And anyway, even machine languages can do elaborate checking and get
peculiar results. Speaking of overlapped copy, the IBM 370 has to check
for overlap in the copy instruction MVC DEST(,SRC and, due to a
special wierdness on one model, it is possible to corrupt data with this
instruction *anyway*!

It isn't clear whether you were unaware of strcpy()'s overlap caveat or
were but chose to ignore it (?!). I also do overlapped copies from time
to time, but just roll my own olap_strcpy() for them. This is trivial
(the one-liner for strcpy() is famous!) and 99+% of the time squeezing
maximum efficiency is unnecessary.

> And one other thing continues to surprise me: if they're adding
> all this code to check args, I'd of thought they'd at least check
> for NULL's.


If your debuggable code accidentally passes NULL, Segfault is *exactly
what you want* (in the absence of any other checking) to get a core-dump
at the earliest point.

(BTW, NULL == "" on some early Dig Equip C systems. This seemed not
necessarily bad, but obviously didn't "catch on"!

James Dow Allen
 
Reply With Quote
 
Eric Sosman
Guest
Posts: n/a
 
      12-07-2010
On 12/6/2010 7:46 PM, BartC wrote:
>
> "Keith Thompson" <(E-Mail Removed)> wrote in message
> news:(E-Mail Removed)...
>> [...]
>> If strcpy(s, NULL) quietly does nothing, the implementation isn't
>> doing you any favors. A seg fault or equivalent is the best thing
>> it can do to help you track down the error in your program.

>
> (And what would the application then do?)
>
> If these functions were well-behaved with NULL arguments, it would save the
> caller having to do the checks, or to do the checks and replace them with
> pointers to empty strings.
>
> NULL is not necessarily an error; it would be handy to sometimes deal with
> NULL as though it was an empty string.


Yes. Unfortunately, strcpy() and strcmp() and so on are unable
to distinguish venial from mortal sins. Think about it: Put yourself
in the place of the strcpy() implementation, and imagine you've been
told "Copy *this* to *that*." You salute and start trying to carry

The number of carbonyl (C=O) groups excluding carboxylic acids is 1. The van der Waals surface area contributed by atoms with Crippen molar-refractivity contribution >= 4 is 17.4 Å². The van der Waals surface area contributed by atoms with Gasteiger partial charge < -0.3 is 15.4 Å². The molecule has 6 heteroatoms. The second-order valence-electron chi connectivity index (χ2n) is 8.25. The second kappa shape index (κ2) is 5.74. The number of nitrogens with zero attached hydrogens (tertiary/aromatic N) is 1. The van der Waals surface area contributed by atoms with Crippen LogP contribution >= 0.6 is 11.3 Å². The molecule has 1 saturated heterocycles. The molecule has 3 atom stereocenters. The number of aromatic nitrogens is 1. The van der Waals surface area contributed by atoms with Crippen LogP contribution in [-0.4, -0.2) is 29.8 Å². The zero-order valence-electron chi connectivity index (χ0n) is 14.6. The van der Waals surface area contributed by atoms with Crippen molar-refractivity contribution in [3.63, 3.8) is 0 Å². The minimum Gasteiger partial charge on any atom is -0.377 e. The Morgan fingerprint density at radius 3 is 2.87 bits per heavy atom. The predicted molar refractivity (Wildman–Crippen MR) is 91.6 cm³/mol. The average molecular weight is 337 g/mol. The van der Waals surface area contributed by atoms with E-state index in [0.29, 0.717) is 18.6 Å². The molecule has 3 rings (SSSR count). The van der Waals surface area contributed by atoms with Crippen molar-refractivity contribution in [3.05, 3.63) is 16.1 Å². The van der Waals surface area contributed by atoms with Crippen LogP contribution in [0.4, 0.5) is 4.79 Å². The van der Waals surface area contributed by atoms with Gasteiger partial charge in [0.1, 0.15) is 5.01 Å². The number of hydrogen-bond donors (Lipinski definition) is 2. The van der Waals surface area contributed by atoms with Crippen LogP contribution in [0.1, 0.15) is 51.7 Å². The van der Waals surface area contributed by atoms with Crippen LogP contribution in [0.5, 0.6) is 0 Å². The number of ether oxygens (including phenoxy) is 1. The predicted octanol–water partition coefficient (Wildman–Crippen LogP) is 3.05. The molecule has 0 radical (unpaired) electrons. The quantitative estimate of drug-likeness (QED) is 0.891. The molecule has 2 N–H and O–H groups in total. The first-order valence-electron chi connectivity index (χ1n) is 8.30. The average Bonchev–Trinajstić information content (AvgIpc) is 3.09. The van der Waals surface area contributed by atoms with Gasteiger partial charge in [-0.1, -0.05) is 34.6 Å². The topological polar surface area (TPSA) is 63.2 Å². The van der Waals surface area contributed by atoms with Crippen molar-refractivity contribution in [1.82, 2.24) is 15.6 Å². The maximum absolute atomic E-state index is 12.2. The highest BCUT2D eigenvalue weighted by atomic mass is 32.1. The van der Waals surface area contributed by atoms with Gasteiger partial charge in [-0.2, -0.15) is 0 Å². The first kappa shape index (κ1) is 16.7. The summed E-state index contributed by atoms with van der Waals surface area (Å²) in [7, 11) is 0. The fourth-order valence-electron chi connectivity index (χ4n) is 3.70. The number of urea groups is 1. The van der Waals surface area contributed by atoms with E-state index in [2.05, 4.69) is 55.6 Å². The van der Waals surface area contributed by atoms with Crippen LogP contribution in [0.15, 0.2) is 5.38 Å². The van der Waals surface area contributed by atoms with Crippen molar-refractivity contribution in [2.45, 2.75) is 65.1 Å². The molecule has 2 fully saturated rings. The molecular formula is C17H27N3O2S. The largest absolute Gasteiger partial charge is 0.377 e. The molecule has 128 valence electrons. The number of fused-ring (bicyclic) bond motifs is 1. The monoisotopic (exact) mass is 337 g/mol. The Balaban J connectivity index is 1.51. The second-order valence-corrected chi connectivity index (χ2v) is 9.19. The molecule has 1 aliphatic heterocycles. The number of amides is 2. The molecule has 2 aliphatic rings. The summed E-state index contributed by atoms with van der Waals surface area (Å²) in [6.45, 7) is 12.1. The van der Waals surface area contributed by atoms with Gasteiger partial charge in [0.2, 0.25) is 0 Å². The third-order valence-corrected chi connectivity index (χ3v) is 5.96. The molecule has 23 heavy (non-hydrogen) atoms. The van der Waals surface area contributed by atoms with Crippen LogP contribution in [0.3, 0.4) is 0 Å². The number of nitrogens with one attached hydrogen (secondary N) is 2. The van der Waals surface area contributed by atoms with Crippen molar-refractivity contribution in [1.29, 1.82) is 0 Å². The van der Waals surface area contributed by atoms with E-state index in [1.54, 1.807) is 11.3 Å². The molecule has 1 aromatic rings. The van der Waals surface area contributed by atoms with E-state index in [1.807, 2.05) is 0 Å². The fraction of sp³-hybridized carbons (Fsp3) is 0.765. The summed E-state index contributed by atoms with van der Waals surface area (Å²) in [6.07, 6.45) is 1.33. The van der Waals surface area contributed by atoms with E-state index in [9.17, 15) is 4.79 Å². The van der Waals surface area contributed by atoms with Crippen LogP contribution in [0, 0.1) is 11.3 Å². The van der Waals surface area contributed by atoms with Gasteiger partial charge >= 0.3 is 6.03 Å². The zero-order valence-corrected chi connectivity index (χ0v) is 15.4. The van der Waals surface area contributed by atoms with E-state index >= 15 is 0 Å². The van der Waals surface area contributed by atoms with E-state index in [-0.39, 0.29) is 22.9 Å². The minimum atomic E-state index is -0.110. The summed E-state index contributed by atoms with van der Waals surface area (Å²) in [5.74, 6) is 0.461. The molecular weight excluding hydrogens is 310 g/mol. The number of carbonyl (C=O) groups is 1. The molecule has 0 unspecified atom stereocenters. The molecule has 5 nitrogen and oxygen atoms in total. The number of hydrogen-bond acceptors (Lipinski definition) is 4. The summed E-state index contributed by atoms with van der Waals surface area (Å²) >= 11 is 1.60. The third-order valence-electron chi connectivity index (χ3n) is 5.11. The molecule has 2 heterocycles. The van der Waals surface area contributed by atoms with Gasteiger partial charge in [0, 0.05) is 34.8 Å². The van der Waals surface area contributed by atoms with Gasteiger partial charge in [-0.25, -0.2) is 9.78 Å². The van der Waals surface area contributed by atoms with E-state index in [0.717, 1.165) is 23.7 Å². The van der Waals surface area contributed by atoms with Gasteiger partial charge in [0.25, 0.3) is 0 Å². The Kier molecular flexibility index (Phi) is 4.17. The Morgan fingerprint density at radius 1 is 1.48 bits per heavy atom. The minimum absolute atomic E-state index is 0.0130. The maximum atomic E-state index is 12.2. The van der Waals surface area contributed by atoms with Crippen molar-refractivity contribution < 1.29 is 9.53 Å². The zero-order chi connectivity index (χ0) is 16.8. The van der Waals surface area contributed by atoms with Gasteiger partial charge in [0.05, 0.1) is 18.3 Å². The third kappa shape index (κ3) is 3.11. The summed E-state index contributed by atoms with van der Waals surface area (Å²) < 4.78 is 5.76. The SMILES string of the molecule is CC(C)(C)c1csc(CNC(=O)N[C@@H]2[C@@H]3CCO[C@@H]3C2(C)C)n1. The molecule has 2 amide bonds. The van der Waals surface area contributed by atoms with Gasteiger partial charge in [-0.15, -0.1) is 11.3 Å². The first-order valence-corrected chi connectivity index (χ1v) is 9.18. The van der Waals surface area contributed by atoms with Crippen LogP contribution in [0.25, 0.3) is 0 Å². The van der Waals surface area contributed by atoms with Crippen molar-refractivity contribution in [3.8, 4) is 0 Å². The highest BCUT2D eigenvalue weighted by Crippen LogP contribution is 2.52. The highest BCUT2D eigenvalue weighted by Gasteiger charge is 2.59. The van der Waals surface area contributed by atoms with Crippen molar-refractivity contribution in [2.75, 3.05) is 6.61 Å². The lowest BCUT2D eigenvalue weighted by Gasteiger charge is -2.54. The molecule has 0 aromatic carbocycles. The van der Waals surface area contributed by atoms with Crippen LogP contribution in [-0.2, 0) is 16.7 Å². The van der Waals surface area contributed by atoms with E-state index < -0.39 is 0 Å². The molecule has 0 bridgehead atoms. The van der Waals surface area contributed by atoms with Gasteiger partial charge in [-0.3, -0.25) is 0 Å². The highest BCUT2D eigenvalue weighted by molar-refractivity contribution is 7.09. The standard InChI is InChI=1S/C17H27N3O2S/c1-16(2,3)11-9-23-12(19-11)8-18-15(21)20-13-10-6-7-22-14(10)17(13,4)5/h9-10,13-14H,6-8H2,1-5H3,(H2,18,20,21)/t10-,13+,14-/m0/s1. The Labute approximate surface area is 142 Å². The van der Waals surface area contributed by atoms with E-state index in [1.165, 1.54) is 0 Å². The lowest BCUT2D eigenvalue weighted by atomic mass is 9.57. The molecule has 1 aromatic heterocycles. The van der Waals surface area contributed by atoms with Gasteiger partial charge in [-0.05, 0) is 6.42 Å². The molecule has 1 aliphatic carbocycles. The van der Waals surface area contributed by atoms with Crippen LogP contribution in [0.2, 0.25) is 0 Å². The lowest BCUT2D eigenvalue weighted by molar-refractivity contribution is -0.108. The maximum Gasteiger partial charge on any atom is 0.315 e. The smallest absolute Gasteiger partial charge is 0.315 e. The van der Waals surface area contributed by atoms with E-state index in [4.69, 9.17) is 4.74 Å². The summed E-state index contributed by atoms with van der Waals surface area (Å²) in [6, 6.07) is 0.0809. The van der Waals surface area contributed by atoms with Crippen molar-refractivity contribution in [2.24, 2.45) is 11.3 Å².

out your orders, and you find that *this* doesn't exist. How can you
know whether substituting "" for *this* is a suitable response, or
whether you should fire three warning shots into the air and sound
the klaxon? Answer: You can't know. You're a lowly private, not in
the confidence of the strategic thinkers at HQ, and it is *not* your
place to "follow" your orders by fudging the results.

Or, shifting the analogy a bit:

"Puhkins."

"Yes, Mister Bank Manager, sahh?"

"Do be a good lad and make sure someone's guarding the gold
vault, won't you?"

"Veddy good, sahh. Right away, sahh." (Hmmm: Nobody's there,
the door is flapping in the breeze, and there's no sign of gold in
the empty interior.) "Nothing to worry about, sahh; NULL is on
guard."

"Splendid, Puhkins. Knew we could count on you. Here's half
a ha'penny for your good wife, and I do hope and trust she's put an
end to her sordid affair with that bounder NULL."

--
Eric Sosman
(E-Mail Removed)lid
 
Reply With Quote
 
Mark Bluemel
Guest
Posts: n/a
 
      12-07-2010
On 12/07/2010 03:41 AM, Eric Sosman wrote:

> "Puhkins."
>
> "Yes, Mister Bank Manager, sahh?"
>
> "Do be a good lad and make sure someone's guarding the gold
> vault, won't you?"
>
> "Veddy good, sahh. Right away, sahh." (Hmmm: Nobody's there,
> the door is flapping in the breeze, and there's no sign of gold in
> the empty interior.) "Nothing to worry about, sahh; NULL is on
> guard."
>
> "Splendid, Puhkins. Knew we could count on you. Here's half
> a ha'penny for your good wife, and I do hope and trust she's put an
> end to her sordid affair with that bounder NULL."


I think they need to adjust your medication....
 
Reply With Quote
 
arnuld
Guest
Posts: n/a
 
      12-07-2010
> On Mon, 06 Dec 2010 11:26:01 -0800, Keith Thompson wrote:


> Check for NULL and do what?
>
> If strcpy(s, NULL) quietly does nothing, the implementation isn't doing
> you any favors. A seg fault or equivalent is the best thing it can do
> to help you track down the error in your program.


In my case, strcpy(s, NULL) Segfaults. I have done this mistake of not
checking arguments for NULL before passing them to strcpy(). Is there
anything wrong in checking for NULL before using Std Lib's string
functions ?




--
www.lispmachine.wordpress.com
 
Reply With Quote
 
 
 
Reply

Thread Tools

Posting Rules
You may not post new threads
You may not post replies
You may not post attachments
You may not edit your posts

BB code is On
Smilies are On
[IMG] code is On
HTML code is Off
Trackbacks are On
Pingbacks are On
Refbacks are Off


Similar Threads
Thread Thread Starter Forum Replies Last Post
strcpy and the copy constructor RonHiler C++ 8 10-19-2004 06:30 AM
C++ Compiler with a -Wwarn-use-of-strcpy or similar option?? Paul Sheer C++ 4 09-14-2004 08:38 PM
C++ Compiler with a -Wwarn-use-of-strcpy or similar option?? Paul Sheer C++ 7 09-10-2004 05:07 PM
strcpy Mike Mimic C++ 9 05-17-2004 08:12 PM
Declarations of structs, and arrays seem to be overlapping in memory..?! David Thorp C Programming 4 09-01-2003 11:46 PM



Advertisments